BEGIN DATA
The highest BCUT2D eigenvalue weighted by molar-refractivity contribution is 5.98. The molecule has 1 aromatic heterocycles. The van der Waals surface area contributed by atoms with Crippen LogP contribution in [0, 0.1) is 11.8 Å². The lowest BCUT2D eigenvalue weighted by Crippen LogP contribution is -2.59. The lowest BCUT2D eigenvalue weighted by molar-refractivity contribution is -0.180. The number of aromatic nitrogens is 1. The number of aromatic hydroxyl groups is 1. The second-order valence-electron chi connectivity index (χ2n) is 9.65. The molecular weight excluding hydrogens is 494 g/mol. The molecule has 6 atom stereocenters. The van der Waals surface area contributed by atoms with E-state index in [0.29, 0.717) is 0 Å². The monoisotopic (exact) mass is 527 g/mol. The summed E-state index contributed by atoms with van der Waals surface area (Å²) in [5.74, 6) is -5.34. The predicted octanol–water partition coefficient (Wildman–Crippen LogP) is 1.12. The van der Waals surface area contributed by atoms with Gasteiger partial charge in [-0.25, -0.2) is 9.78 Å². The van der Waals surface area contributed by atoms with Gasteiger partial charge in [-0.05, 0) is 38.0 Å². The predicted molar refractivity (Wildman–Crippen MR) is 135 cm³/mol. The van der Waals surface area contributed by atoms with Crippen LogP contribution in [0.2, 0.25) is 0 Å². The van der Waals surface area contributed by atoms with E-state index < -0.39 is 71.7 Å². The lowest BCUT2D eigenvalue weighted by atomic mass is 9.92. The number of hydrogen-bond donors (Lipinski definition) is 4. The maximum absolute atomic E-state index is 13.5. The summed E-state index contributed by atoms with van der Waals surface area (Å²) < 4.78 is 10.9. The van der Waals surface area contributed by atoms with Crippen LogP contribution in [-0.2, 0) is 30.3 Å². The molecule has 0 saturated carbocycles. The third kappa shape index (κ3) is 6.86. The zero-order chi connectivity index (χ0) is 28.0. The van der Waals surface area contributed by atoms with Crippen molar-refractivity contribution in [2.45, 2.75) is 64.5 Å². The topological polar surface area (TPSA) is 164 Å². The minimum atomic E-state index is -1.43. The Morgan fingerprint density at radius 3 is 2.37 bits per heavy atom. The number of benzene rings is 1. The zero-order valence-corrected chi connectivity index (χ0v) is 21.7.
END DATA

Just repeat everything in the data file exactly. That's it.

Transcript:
The highest BCUT2D eigenvalue weighted by molar-refractivity contribution is 5.98. The molecule has 1 aromatic heterocycles. The van der Waals surface area contributed by atoms with Crippen LogP contribution in [0, 0.1) is 11.8 Å². The lowest BCUT2D eigenvalue weighted by Crippen LogP contribution is -2.59. The lowest BCUT2D eigenvalue weighted by molar-refractivity contribution is -0.180. The number of aromatic nitrogens is 1. The number of aromatic hydroxyl groups is 1. The second-order valence-electron chi connectivity index (χ2n) is 9.65. The molecular weight excluding hydrogens is 494 g/mol. The molecule has 6 atom stereocenters. The van der Waals surface area contributed by atoms with E-state index in [0.29, 0.717) is 0 Å². The monoisotopic (exact) mass is 527 g/mol. The summed E-state index contributed by atoms with van der Waals surface area (Å²) in [5.74, 6) is -5.34. The predicted octanol–water partition coefficient (Wildman–Crippen LogP) is 1.12. The van der Waals surface area contributed by atoms with Gasteiger partial charge in [-0.25, -0.2) is 9.78 Å². The van der Waals surface area contributed by atoms with Gasteiger partial charge in [-0.05, 0) is 38.0 Å². The predicted molar refractivity (Wildman–Crippen MR) is 135 cm³/mol. The van der Waals surface area contributed by atoms with Crippen LogP contribution in [0.2, 0.25) is 0 Å². The van der Waals surface area contributed by atoms with E-state index < -0.39 is 71.7 Å². The lowest BCUT2D eigenvalue weighted by atomic mass is 9.92. The number of hydrogen-bond donors (Lipinski definition) is 4. The maximum absolute atomic E-state index is 13.5. The summed E-state index contributed by atoms with van der Waals surface area (Å²) < 4.78 is 10.9. The van der Waals surface area contributed by atoms with Crippen LogP contribution in [-0.2, 0) is 30.3 Å². The molecule has 0 saturated carbocycles. The third kappa shape index (κ3) is 6.86. The zero-order chi connectivity index (χ0) is 28.0. The van der Waals surface area contributed by atoms with Crippen molar-refractivity contribution in [2.45, 2.75) is 64.5 Å². The topological polar surface area (TPSA) is 164 Å². The minimum atomic E-state index is -1.43. The Morgan fingerprint density at radius 3 is 2.37 bits per heavy atom. The number of benzene rings is 1. The zero-order valence-corrected chi connectivity index (χ0v) is 21.7.